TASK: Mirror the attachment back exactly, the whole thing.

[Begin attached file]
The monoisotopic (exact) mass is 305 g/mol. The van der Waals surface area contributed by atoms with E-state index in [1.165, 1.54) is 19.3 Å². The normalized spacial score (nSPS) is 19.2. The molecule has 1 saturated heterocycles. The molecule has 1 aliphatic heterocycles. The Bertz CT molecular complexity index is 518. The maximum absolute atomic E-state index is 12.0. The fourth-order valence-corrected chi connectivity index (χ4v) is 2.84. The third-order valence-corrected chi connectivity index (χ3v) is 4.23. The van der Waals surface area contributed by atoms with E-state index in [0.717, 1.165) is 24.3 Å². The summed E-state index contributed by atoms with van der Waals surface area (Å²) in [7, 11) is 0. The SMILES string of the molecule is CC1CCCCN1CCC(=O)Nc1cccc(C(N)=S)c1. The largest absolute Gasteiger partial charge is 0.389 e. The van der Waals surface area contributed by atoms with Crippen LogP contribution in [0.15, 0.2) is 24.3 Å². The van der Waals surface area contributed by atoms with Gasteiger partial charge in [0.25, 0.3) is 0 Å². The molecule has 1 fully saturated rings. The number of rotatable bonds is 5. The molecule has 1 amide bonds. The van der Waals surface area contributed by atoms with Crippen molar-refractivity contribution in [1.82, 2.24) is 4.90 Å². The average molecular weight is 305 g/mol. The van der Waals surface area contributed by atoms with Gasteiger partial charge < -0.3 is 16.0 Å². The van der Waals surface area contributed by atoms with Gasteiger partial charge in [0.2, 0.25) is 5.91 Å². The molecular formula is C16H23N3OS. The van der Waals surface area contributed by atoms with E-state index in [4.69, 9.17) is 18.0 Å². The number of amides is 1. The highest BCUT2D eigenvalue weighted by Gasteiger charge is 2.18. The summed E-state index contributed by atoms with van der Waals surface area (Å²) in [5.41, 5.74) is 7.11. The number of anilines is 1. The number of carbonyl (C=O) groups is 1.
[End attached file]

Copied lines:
The monoisotopic (exact) mass is 305 g/mol. The van der Waals surface area contributed by atoms with E-state index in [1.165, 1.54) is 19.3 Å². The normalized spacial score (nSPS) is 19.2. The molecule has 1 saturated heterocycles. The molecule has 1 aliphatic heterocycles. The Bertz CT molecular complexity index is 518. The maximum absolute atomic E-state index is 12.0. The fourth-order valence-corrected chi connectivity index (χ4v) is 2.84. The third-order valence-corrected chi connectivity index (χ3v) is 4.23. The van der Waals surface area contributed by atoms with E-state index in [0.717, 1.165) is 24.3 Å². The summed E-state index contributed by atoms with van der Waals surface area (Å²) in [7, 11) is 0. The SMILES string of the molecule is CC1CCCCN1CCC(=O)Nc1cccc(C(N)=S)c1. The largest absolute Gasteiger partial charge is 0.389 e. The van der Waals surface area contributed by atoms with Crippen LogP contribution in [0.15, 0.2) is 24.3 Å². The van der Waals surface area contributed by atoms with Gasteiger partial charge in [0.25, 0.3) is 0 Å². The molecule has 1 fully saturated rings. The number of rotatable bonds is 5. The molecule has 1 amide bonds. The van der Waals surface area contributed by atoms with Crippen molar-refractivity contribution in [1.82, 2.24) is 4.90 Å². The average molecular weight is 305 g/mol. The van der Waals surface area contributed by atoms with Gasteiger partial charge < -0.3 is 16.0 Å². The van der Waals surface area contributed by atoms with Gasteiger partial charge in [0.2, 0.25) is 5.91 Å². The molecular formula is C16H23N3OS. The van der Waals surface area contributed by atoms with E-state index in [4.69, 9.17) is 18.0 Å². The number of amides is 1. The highest BCUT2D eigenvalue weighted by Gasteiger charge is 2.18. The summed E-state index contributed by atoms with van der Waals surface area (Å²) in [5.41, 5.74) is 7.11. The number of anilines is 1. The number of carbonyl (C=O) groups is 1.